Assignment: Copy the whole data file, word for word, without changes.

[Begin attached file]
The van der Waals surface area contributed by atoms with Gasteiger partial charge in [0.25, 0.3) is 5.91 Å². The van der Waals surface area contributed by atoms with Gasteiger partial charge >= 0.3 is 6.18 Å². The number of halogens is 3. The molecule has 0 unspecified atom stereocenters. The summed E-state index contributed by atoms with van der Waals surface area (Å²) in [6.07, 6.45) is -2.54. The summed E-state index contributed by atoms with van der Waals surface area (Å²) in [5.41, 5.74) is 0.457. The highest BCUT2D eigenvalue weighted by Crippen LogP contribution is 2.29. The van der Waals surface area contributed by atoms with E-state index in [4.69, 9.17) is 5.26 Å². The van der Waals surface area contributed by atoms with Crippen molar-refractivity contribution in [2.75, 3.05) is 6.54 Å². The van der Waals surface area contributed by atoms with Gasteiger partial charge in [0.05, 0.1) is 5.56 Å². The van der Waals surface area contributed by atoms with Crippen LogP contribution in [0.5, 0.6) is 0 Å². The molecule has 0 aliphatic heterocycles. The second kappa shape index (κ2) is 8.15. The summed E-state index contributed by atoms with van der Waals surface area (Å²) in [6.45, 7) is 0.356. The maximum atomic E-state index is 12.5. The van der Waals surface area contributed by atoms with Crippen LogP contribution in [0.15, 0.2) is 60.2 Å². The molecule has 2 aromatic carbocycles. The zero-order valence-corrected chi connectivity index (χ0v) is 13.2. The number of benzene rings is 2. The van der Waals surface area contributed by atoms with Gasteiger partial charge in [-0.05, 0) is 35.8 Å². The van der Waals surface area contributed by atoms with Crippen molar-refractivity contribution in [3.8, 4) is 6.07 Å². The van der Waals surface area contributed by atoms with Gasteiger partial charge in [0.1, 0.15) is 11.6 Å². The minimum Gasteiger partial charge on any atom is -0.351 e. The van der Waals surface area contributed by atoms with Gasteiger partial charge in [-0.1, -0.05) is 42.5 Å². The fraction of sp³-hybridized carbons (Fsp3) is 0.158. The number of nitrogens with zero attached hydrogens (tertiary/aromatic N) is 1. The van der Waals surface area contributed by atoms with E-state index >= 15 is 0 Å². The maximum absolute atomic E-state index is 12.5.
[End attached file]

The van der Waals surface area contributed by atoms with Gasteiger partial charge in [0.25, 0.3) is 5.91 Å². The van der Waals surface area contributed by atoms with Gasteiger partial charge >= 0.3 is 6.18 Å². The number of halogens is 3. The molecule has 0 unspecified atom stereocenters. The summed E-state index contributed by atoms with van der Waals surface area (Å²) in [6.07, 6.45) is -2.54. The summed E-state index contributed by atoms with van der Waals surface area (Å²) in [5.41, 5.74) is 0.457. The highest BCUT2D eigenvalue weighted by Crippen LogP contribution is 2.29. The van der Waals surface area contributed by atoms with E-state index in [4.69, 9.17) is 5.26 Å². The van der Waals surface area contributed by atoms with Crippen molar-refractivity contribution in [2.75, 3.05) is 6.54 Å². The van der Waals surface area contributed by atoms with Gasteiger partial charge in [0.05, 0.1) is 5.56 Å². The van der Waals surface area contributed by atoms with Crippen LogP contribution in [0.5, 0.6) is 0 Å². The molecule has 0 aliphatic heterocycles. The second kappa shape index (κ2) is 8.15. The summed E-state index contributed by atoms with van der Waals surface area (Å²) in [6.45, 7) is 0.356. The maximum atomic E-state index is 12.5. The van der Waals surface area contributed by atoms with Crippen LogP contribution in [0.15, 0.2) is 60.2 Å². The molecule has 2 aromatic carbocycles. The zero-order valence-corrected chi connectivity index (χ0v) is 13.2. The number of benzene rings is 2. The van der Waals surface area contributed by atoms with Gasteiger partial charge in [-0.05, 0) is 35.8 Å². The van der Waals surface area contributed by atoms with Crippen molar-refractivity contribution in [3.8, 4) is 6.07 Å². The van der Waals surface area contributed by atoms with Gasteiger partial charge in [0.1, 0.15) is 11.6 Å². The minimum Gasteiger partial charge on any atom is -0.351 e. The van der Waals surface area contributed by atoms with Gasteiger partial charge in [-0.1, -0.05) is 42.5 Å². The fraction of sp³-hybridized carbons (Fsp3) is 0.158. The number of nitrogens with zero attached hydrogens (tertiary/aromatic N) is 1. The van der Waals surface area contributed by atoms with E-state index >= 15 is 0 Å². The maximum absolute atomic E-state index is 12.5.